Apple has been ordered to pay a substantial $506 million fine for breaking a patent. A U.S. judge punished the company for infringing a patent held by the University of Wisconsin-Madison through its patent division.
The result is a fine of more than double what Apple was original ordered to pay by a jury. District Judge William Conley of Madison put an additional $272 million on top of an existing $234 million court verdict.
A patent held by the Wisconsin Alumni Research Foundation (WARF) was unfairly used by Apple.
The original case was won by WARF in October 2015, but Conley judged that the research facility should get more damages because Apple kept infringing the patent beyond the initial ruling, until the company updated computer processors in December 2016.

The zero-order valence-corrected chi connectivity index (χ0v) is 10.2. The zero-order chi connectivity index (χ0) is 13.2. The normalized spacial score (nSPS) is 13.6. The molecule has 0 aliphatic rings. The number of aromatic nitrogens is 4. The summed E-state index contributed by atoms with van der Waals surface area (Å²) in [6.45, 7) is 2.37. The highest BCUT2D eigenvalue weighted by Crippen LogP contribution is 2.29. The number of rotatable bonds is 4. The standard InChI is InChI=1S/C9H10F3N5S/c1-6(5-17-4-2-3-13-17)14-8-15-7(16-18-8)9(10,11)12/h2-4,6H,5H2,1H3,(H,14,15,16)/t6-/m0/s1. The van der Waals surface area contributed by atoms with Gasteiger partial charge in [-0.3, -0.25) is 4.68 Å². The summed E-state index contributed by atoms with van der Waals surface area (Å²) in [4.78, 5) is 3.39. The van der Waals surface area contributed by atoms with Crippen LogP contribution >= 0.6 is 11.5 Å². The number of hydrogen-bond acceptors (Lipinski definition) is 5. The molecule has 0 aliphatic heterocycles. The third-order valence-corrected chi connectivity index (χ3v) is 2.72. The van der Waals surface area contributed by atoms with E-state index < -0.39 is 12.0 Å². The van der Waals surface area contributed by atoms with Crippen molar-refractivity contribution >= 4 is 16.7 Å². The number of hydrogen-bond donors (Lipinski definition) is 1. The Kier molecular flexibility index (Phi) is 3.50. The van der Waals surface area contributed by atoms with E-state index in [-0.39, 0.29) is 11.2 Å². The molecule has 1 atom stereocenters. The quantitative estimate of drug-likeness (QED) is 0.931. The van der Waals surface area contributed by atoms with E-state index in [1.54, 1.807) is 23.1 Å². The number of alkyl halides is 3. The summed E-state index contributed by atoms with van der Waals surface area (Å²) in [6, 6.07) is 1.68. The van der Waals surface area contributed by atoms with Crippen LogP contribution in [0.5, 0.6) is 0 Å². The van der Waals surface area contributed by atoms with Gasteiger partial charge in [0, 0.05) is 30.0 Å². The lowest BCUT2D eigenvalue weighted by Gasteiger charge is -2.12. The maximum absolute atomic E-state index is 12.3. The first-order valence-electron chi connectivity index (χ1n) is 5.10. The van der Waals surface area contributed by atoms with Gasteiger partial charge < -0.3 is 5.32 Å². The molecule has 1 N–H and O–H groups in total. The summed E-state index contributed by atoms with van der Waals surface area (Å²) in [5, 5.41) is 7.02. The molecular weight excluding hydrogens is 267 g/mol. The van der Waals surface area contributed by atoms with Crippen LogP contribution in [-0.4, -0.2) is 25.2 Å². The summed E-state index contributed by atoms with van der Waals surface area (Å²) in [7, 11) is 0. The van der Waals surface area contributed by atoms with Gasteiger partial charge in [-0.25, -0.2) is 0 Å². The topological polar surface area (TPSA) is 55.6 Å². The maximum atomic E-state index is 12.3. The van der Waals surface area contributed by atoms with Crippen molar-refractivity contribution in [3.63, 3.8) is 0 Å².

Apple has confirmed it will appeal the new ruling, per court papers. However, the company has not passed official comment on the decision.
WARF says Cupertino infringed a patent for a “predictor circuit” that was used in some iPhone models.
The technology allows processors to have improved performance through predicting which inputs a user will make. The patent was originally obtained for the University of Wisconsin by three students in 1998.
Apple maintains it did not infringe upon the patents. The company adds the patent should be ruled as invalid and says the U.S. Patent and Trademark Office should review the patent. That request was turned down the patent remains.
WARF is locked in a separate battle with Apple over patent infringements in newer chips. That case is still underway as Apple may appeal a 2015 jury verdict.